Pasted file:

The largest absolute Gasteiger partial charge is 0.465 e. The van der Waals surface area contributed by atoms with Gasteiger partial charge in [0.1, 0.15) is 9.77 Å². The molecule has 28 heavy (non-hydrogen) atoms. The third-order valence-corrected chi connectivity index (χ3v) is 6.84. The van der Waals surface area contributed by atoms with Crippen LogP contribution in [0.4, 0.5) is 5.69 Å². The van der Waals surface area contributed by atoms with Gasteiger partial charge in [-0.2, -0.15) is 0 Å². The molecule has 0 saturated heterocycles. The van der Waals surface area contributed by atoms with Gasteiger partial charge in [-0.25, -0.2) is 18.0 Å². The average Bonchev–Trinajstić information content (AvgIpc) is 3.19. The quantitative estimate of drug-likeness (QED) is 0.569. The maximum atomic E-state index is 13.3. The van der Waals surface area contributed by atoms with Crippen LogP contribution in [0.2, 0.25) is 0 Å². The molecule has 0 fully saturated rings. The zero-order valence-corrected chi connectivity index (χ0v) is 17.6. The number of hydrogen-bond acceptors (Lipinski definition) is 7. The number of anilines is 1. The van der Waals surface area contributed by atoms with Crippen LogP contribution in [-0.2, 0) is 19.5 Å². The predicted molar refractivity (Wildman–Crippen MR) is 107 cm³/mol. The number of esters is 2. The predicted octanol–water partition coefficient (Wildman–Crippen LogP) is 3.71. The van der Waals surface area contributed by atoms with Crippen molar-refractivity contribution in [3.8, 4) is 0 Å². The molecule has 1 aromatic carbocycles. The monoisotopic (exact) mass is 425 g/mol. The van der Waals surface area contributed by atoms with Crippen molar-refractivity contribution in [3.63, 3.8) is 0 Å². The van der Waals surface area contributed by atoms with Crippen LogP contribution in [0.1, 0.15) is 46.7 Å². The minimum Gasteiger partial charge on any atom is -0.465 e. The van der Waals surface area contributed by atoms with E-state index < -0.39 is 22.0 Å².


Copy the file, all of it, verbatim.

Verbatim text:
The largest absolute Gasteiger partial charge is 0.465 e. The van der Waals surface area contributed by atoms with Gasteiger partial charge in [0.1, 0.15) is 9.77 Å². The molecule has 28 heavy (non-hydrogen) atoms. The third-order valence-corrected chi connectivity index (χ3v) is 6.84. The van der Waals surface area contributed by atoms with Crippen LogP contribution in [0.4, 0.5) is 5.69 Å². The van der Waals surface area contributed by atoms with Gasteiger partial charge in [-0.2, -0.15) is 0 Å². The molecule has 0 saturated heterocycles. The van der Waals surface area contributed by atoms with Gasteiger partial charge in [-0.25, -0.2) is 18.0 Å². The average Bonchev–Trinajstić information content (AvgIpc) is 3.19. The quantitative estimate of drug-likeness (QED) is 0.569. The maximum atomic E-state index is 13.3. The van der Waals surface area contributed by atoms with Crippen LogP contribution in [0.2, 0.25) is 0 Å². The molecule has 0 fully saturated rings. The zero-order valence-corrected chi connectivity index (χ0v) is 17.6. The number of hydrogen-bond acceptors (Lipinski definition) is 7. The number of anilines is 1. The van der Waals surface area contributed by atoms with Crippen LogP contribution in [-0.2, 0) is 19.5 Å². The predicted molar refractivity (Wildman–Crippen MR) is 107 cm³/mol. The number of esters is 2. The predicted octanol–water partition coefficient (Wildman–Crippen LogP) is 3.71. The van der Waals surface area contributed by atoms with Crippen molar-refractivity contribution in [3.8, 4) is 0 Å². The molecule has 1 aromatic carbocycles. The monoisotopic (exact) mass is 425 g/mol. The van der Waals surface area contributed by atoms with Crippen molar-refractivity contribution in [3.63, 3.8) is 0 Å². The van der Waals surface area contributed by atoms with Crippen LogP contribution in [0.1, 0.15) is 46.7 Å². The minimum Gasteiger partial charge on any atom is -0.465 e. The van der Waals surface area contributed by atoms with E-state index < -0.39 is 22.0 Å².